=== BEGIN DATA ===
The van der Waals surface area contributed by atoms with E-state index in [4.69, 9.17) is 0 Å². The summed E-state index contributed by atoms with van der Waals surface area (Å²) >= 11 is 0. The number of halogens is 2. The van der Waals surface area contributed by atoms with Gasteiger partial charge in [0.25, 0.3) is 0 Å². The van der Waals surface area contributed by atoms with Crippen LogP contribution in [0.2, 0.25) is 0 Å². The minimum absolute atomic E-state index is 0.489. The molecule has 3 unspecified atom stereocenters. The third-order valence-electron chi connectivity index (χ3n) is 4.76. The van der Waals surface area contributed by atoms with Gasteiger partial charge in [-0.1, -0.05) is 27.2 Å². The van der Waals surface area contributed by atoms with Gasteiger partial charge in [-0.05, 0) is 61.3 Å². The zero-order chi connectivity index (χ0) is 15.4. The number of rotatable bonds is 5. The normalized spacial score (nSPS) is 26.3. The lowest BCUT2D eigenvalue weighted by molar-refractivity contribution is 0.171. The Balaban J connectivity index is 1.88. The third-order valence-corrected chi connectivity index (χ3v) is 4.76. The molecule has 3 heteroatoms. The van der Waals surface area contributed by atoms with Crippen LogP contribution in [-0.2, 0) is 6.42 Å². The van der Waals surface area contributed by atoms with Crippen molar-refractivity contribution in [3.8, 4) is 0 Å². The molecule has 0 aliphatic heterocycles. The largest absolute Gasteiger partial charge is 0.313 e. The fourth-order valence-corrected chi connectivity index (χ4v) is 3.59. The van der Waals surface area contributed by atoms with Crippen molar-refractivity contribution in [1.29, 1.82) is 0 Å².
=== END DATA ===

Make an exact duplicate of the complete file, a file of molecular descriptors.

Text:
The van der Waals surface area contributed by atoms with E-state index in [4.69, 9.17) is 0 Å². The summed E-state index contributed by atoms with van der Waals surface area (Å²) >= 11 is 0. The number of halogens is 2. The van der Waals surface area contributed by atoms with Gasteiger partial charge in [0.25, 0.3) is 0 Å². The van der Waals surface area contributed by atoms with Crippen LogP contribution in [0.2, 0.25) is 0 Å². The minimum absolute atomic E-state index is 0.489. The molecule has 3 unspecified atom stereocenters. The third-order valence-electron chi connectivity index (χ3n) is 4.76. The van der Waals surface area contributed by atoms with Gasteiger partial charge in [-0.1, -0.05) is 27.2 Å². The van der Waals surface area contributed by atoms with Gasteiger partial charge in [-0.05, 0) is 61.3 Å². The zero-order chi connectivity index (χ0) is 15.4. The number of rotatable bonds is 5. The normalized spacial score (nSPS) is 26.3. The lowest BCUT2D eigenvalue weighted by molar-refractivity contribution is 0.171. The Balaban J connectivity index is 1.88. The third-order valence-corrected chi connectivity index (χ3v) is 4.76. The molecule has 3 heteroatoms. The van der Waals surface area contributed by atoms with Crippen LogP contribution in [-0.2, 0) is 6.42 Å². The van der Waals surface area contributed by atoms with Crippen molar-refractivity contribution in [3.8, 4) is 0 Å². The molecule has 0 aliphatic heterocycles. The largest absolute Gasteiger partial charge is 0.313 e. The fourth-order valence-corrected chi connectivity index (χ4v) is 3.59. The van der Waals surface area contributed by atoms with Crippen molar-refractivity contribution in [1.29, 1.82) is 0 Å².